This week, Topps Baseball card company hosted Tampa Bay Rays All-Star Evan Longoria, Yankees outfielder Carlos Beltran and some media at its Manhattan headquarters to promote the 2016 Series 1 set featuring National League MVP Bryce Harper on the cover of the wrapping, and Los Angeles Angels phenom Mike Trout as card No. 1.
The Shadow League was in attendance and spoke to both players about their love for baseball cards and the upcoming MLB season.
Longoria had a down year in 2015, as did his Tampa Rays squad who finished with a losing record (80-82). The slugging third baseman posted the second-lowest homer (21) and RBI totals of his career (73). His slugging percentage has dropped almost 100 points since 2012.
“I’m just trying to get back to some previous years when I felt a little bit bigger and stronger in Spring and not as light at the end of the year,” Longoria said. “It’s tough when you go into the season a little bit light and at the end of the year your body starts to wear down. The goal is to just play in as many games as I can. You got to be on the field to make an impact.”
"I think last year there were times when I was struggling real bad and it kept spiraling downhill trying to do too much. I really have to just do what I do and allow the guys around me to help and just not put too much pressure on myself.”
(Photo Credit: USA Today)
Coincidentally, Longoria’s recent decline coincides with Joe Maddon’s goodbye. While he misses the manager who nurtured and encouraged his rise to superstar status, Longoria told TSL that new skipper Kevin Cash also has his positives.
“You miss Joe to a certain extent because he was all that I knew,“ Longoria said. “He was the guy when I came up that really made it easy for me to play the game and relax. I’ll never know how my career would have gone had I had another manager.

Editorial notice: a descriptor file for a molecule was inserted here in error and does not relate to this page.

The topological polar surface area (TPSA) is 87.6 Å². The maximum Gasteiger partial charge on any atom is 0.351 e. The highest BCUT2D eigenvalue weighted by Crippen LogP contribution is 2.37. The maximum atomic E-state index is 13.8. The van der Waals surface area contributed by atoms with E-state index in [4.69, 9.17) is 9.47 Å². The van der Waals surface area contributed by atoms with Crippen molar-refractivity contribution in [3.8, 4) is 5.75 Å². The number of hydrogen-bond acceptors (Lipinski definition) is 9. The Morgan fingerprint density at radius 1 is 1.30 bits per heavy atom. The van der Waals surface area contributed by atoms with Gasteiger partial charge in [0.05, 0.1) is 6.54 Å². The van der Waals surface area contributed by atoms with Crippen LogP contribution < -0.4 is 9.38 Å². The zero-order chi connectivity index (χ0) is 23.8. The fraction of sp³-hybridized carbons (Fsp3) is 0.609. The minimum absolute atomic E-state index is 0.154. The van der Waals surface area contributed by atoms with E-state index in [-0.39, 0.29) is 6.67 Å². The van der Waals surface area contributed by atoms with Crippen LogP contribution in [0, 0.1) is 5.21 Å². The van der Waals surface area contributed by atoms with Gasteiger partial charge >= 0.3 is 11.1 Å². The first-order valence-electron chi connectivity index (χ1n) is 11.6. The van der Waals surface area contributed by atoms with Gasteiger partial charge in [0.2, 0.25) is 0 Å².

Some managers are really hard on rookies, riding you and making you feel like you’re not doing enough and Joe never did that and I think that’s why he’s had so much success with the Chicago Cubs now. They have a similar young group to what we had. A lot of young kids that are exciting to play the game and he’s just that guy who’s able to coax young guys on to just relax and play the game.”
I asked Longoria about rising Black Ace Chris Archer, who replaced the departed O.G. David Price as the meat and potatoes hurler of the rotation. Archer had a losing 12-13 record, but he was dominant at most times, striking out 252 batters and holding down a solid 3.23 ERA. It’s clear that the young pitcher is a leading Cy Young candidate this season.
“Wins and losses for pitchers is talked about a lot but now we are starting to realize that it’s not as important a stat to judge a pitcher by,” Longoria said. “I think last year was his breakout year and this year he’s going to be a more polished pitcher, Same with David Price when he was here. “
“He had one good year and then year after year he continued to get better, better and better. Same with Archer. He’s the guy that works really hard and studies the game...Knows his strengths and weaknesses and wants to improve everyday, so we will continue to see that evolution.”
Longoria says the similarities between Archer and Price extends beyond them being the two best African-American pitchers in MLB,
“They both are ultra competitive, “ Longoria said. “They care about the team...Great teammates. They are leaders naturally. They don’t necessarily go out and speak about it. They just know their role and what they have to do every fifth day. You know they are going to be the guy you look too when you need stop.”
Longoria also spoke with TSL and SNY about his optimism for the 2016 season and his love for baseball cards growing up in California